Then, unless you are related to or have another connection with the adopted child which moves you to the front of the list for them, you will need to wait for children to appear on the state’s adoption database. You can apply to be considered for these children based on the limited profile information you are provided, but moving forward in the process will be at the discretion of the child’s caseworker, who will examine your profile to see if they believe you are a good fit. If all things work out, adoption can take place once parental rights have been fully terminated or given up. One major advantage to going with a public agency is that the process is mostly free, but your choices and opportunities will be more limited.

Private adoptions will often look very similar to public adoptions, with the significant exception that you will be working with a private adoption agency and paying for fees associated with that service. However, private adoptions are able to avoid some of the hangups and extra difficulties that come with public adoptions, and for many, are therefore worth the cost. Especially if you are looking to adopt a newborn with fewer health considerations, it is probably the way to go.

PRC is not an adoption agency, but we have good relationships with many. If you have additional questions or would like to get connected with a great resources near you, give us a call today.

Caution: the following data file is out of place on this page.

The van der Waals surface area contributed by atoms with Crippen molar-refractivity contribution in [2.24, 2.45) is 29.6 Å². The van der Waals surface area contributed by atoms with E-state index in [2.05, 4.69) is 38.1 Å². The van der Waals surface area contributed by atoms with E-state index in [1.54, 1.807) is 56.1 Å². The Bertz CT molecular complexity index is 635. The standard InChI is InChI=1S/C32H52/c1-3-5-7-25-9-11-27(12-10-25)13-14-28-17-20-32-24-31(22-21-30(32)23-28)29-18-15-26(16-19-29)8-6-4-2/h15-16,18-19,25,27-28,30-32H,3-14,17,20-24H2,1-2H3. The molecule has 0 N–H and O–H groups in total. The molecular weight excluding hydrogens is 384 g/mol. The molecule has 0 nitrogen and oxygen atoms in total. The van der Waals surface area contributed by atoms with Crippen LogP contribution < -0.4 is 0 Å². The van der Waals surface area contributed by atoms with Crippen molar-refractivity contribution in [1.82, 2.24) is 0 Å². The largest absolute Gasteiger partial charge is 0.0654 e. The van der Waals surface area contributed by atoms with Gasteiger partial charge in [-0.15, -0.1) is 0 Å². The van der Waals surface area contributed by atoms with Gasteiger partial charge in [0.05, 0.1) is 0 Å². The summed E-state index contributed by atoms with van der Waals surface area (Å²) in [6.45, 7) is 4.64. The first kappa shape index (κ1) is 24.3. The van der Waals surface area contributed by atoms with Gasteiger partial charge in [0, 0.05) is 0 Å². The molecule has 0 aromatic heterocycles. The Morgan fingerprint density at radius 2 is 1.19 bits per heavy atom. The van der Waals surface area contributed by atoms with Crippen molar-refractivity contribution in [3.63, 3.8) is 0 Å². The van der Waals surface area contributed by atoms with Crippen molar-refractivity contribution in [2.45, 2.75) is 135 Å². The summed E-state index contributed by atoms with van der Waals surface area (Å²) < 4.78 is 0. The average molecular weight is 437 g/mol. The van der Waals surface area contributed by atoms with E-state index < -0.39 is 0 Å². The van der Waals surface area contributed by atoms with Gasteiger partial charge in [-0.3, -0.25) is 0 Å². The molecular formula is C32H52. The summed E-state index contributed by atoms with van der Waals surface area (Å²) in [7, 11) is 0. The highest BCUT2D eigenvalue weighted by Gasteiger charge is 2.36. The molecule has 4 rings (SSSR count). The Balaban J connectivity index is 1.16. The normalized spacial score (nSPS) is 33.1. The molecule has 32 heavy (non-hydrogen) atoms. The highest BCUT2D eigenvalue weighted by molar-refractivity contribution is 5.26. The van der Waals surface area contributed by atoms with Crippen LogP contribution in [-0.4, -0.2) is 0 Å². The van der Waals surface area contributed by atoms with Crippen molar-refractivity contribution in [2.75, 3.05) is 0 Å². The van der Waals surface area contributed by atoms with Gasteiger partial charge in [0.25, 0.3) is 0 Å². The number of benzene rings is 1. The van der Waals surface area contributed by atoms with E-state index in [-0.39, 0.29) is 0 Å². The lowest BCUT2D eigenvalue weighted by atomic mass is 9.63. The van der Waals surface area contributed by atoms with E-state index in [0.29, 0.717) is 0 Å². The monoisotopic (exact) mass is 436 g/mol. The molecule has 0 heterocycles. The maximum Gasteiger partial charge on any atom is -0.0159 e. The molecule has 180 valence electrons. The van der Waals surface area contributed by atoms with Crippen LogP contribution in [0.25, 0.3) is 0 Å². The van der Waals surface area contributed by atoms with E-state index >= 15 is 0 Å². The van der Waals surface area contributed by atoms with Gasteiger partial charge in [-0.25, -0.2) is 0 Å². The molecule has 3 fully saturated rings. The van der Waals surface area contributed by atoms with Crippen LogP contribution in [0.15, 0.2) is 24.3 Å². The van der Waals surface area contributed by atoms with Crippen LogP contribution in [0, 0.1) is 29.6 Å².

Sites to Check Out for Further Information

All God’s Children

1400 NE 136th Ave Suite 201

Vancouver, WA 98684

503.282.7652 (call or text)


  • All Adoption Services, Options Counseling and Support Services
  • Oregon or Washington area. Will come to the client or provide a neutral place to meet
  • Support throughout and after the adoption

Catholic Charities

2740 SE Powell Blvd., Third Floor #7

Portland, OR 97202

503-231-4866 (main phone line)

503-238-5196 (answering service for family support)



  • Options counseling for parenting or adoption
  • Services include: adoption services, parenting class, trauma class, safe sleep class, maternity clothing, diapers, wipes, in home visits, and case managers

Lifetime Adoption

400 Idaho Maryland Rd, Grass Valley, CA 95945

4952 US 19 North, Newport Richey, FL 34652

24 Hour Birth Mother Line: (800) 9-Adopt-4 (1-800-923-6784)

Oregon Residents: 1-877-383-6847 24/7


[email protected]


  • All types of adoption plans are available
  • Quality counseling from outside counselors
  • Follow-up counseling

Choice Adoptions

12901 SE 97th Ave. ste. 150

Clackamas, OR 97015


Monday-Thursday 9-5 and Friday 9-1

[email protected]



  1. Offers options counseling for parenting or adoption
  2. Provides all types of adoption services
  3. Post-adoption counseling
Free adoption information for expectant mothers

Free Adoption Information Q&A

If your question isn’t on the list below or if you would like to talk with one of our staff for more free adoption information, give us a call at one a PRC near you today.

Is PRC an adoption agency?